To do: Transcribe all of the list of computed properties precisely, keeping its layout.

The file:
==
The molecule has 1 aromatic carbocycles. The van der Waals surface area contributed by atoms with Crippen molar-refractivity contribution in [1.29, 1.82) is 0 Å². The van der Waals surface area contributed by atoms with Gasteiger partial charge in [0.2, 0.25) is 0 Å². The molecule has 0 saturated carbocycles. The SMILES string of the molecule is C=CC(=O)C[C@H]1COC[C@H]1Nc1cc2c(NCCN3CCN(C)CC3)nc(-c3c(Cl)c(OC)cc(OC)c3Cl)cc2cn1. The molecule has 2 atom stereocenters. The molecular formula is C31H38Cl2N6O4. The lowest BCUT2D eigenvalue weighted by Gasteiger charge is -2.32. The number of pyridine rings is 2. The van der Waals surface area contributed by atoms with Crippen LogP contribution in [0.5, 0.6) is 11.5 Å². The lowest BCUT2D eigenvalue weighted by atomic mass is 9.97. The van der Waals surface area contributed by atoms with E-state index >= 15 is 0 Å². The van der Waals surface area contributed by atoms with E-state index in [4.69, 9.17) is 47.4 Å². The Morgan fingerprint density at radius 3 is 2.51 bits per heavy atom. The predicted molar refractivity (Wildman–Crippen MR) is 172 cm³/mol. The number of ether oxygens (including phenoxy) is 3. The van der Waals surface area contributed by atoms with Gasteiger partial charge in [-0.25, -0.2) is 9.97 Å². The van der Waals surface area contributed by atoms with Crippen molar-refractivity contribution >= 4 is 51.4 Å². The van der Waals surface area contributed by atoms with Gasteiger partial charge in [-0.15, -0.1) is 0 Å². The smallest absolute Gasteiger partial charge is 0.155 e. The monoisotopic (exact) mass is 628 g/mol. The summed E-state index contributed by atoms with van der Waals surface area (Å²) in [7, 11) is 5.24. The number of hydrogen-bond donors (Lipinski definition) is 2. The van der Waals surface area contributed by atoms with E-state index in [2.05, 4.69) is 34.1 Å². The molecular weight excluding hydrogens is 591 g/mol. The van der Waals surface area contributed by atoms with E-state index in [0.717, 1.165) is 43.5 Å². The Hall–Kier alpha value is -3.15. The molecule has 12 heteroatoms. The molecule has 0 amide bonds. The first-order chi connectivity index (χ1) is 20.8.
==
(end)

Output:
The molecule has 1 aromatic carbocycles. The van der Waals surface area contributed by atoms with Crippen molar-refractivity contribution in [1.29, 1.82) is 0 Å². The van der Waals surface area contributed by atoms with Gasteiger partial charge in [0.2, 0.25) is 0 Å². The molecule has 0 saturated carbocycles. The SMILES string of the molecule is C=CC(=O)C[C@H]1COC[C@H]1Nc1cc2c(NCCN3CCN(C)CC3)nc(-c3c(Cl)c(OC)cc(OC)c3Cl)cc2cn1. The molecule has 2 atom stereocenters. The molecular formula is C31H38Cl2N6O4. The lowest BCUT2D eigenvalue weighted by Gasteiger charge is -2.32. The number of pyridine rings is 2. The van der Waals surface area contributed by atoms with Crippen LogP contribution in [0.5, 0.6) is 11.5 Å². The lowest BCUT2D eigenvalue weighted by atomic mass is 9.97. The van der Waals surface area contributed by atoms with E-state index >= 15 is 0 Å². The van der Waals surface area contributed by atoms with E-state index in [4.69, 9.17) is 47.4 Å². The Morgan fingerprint density at radius 3 is 2.51 bits per heavy atom. The predicted molar refractivity (Wildman–Crippen MR) is 172 cm³/mol. The number of ether oxygens (including phenoxy) is 3. The van der Waals surface area contributed by atoms with Gasteiger partial charge in [-0.25, -0.2) is 9.97 Å². The van der Waals surface area contributed by atoms with Crippen molar-refractivity contribution >= 4 is 51.4 Å². The van der Waals surface area contributed by atoms with Gasteiger partial charge in [-0.15, -0.1) is 0 Å². The smallest absolute Gasteiger partial charge is 0.155 e. The monoisotopic (exact) mass is 628 g/mol. The summed E-state index contributed by atoms with van der Waals surface area (Å²) in [7, 11) is 5.24. The number of hydrogen-bond donors (Lipinski definition) is 2. The van der Waals surface area contributed by atoms with E-state index in [2.05, 4.69) is 34.1 Å². The molecular weight excluding hydrogens is 591 g/mol. The van der Waals surface area contributed by atoms with E-state index in [0.717, 1.165) is 43.5 Å². The Hall–Kier alpha value is -3.15. The molecule has 12 heteroatoms. The molecule has 0 amide bonds. The first-order chi connectivity index (χ1) is 20.8.